Conclusion: Therefore, there are possible human beings who, like AI systems, do not deserve moral consideration. 

In other words, the no relevant difference argument can be used either to argue for an extension of rights to other kinds of entities, like AI systems, robots, and artifacts, or, just as easily, to justify dehumanization, reification of human beings, and the exclusion and/or marginalization of others (p. 91-92, italics added).

This is an interesting objection.  However, I reject the appropriateness of the repeated phrase "just as easily", which I have italicized in the block quote.


As the saying goes, one person's modus ponens is another's modus tollens.  Suppose you know that A implies BModus ponens is an inference rule which assumes the truth of A and concludes that B must also be true.  Modus tollens is an inference rule which assumes the falsity of B and concludes that A must also be false.  For example, suppose you can establish that if anyone stole the cookies, it was Cookie Monster.  If you know that the cookies were stolen, modus ponens unmasks Cookie Monster as the thief.  If, on the other hand, you know that Cookie Monster has committed no crimes, modus tollens assures you that the cookies remain secure.

Gunkel correctly recognizes that the No Relevant Difference Argument can be reframed as a conditional: Assuming that human X and robot Y are similar in all morally relevant respects, then if human X deserves rights so also does robot Y.  This isn't exactly how Garza and I frame the argument -- our framing implicitly assumes that there is a standard level of moral consideration for human beings in general -- but it's a reasonable adaptation for someone wants to leave open the possibility that different humans deserve different levels of moral consideration.

In general, the plausibility of modus ponens vs modus tollens depends on the relative security of A vs not-B.  If you're rock-solid sure the cookies were stolen and have little faith in Cookie Monster's crimelessness, then ponens is the way to go.  If you've been tracking Cookie all day and know for sure he couldn't have committed a crime, then apply tollens.  The "easiness", so to speak, of ponens vs. tollens depends on one's confidence in A vs. not-B.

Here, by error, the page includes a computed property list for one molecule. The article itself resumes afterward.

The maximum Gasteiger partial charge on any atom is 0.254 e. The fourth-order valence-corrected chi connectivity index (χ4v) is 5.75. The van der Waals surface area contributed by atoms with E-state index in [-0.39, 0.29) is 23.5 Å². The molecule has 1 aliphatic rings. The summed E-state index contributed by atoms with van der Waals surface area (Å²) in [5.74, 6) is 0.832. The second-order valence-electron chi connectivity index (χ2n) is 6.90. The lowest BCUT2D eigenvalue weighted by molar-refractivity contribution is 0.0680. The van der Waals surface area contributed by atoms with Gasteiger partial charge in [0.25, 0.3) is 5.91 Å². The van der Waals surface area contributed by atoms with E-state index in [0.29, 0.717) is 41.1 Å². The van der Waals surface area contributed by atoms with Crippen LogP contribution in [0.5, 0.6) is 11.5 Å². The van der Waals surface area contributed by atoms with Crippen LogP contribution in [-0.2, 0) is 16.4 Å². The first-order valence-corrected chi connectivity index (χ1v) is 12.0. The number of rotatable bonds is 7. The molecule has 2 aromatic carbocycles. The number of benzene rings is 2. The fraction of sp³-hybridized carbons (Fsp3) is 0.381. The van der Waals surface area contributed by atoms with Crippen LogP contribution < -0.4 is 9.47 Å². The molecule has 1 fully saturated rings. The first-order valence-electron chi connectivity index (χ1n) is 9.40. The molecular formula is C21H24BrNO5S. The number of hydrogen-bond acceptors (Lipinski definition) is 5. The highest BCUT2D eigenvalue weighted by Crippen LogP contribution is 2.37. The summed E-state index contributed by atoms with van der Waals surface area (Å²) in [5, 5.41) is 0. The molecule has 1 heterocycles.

Few things are more secure in ethics than at least some humans deserve substantial moral consideration.  This gives us the rock-solid A that we need for modus ponens.  As long as we are not more certain all possible robots would not deserve rights than that some humans do deserve rights, modus ponens will be the correct move.  Ponens and tollens will not be equally "easy".

Still, Gunkel's adaptation of our argument does reveal a potential for abuse, which I had not previously considered, and which I thank him for highlighting.  Anyone who is more confident that robots of a certain sort are undeserving of moral consideration than they are of the moral considerability of some class of humans could potentially combine our No Relevant Difference principle with an appeal to the supposed robotlikeness of those humans to deny rights to those humans.

I don't think the No Relevant Difference principle warrants skepticism on those grounds.  Compare application of a principle like "do unto others as you would have them do unto you".  Although one could in principle reason "I want to punch him in the nose, so I guess I should punch myself in the nose", the fact that some people might potentially run such a tollens reveals more about their minor premises than it does about the Golden Rule.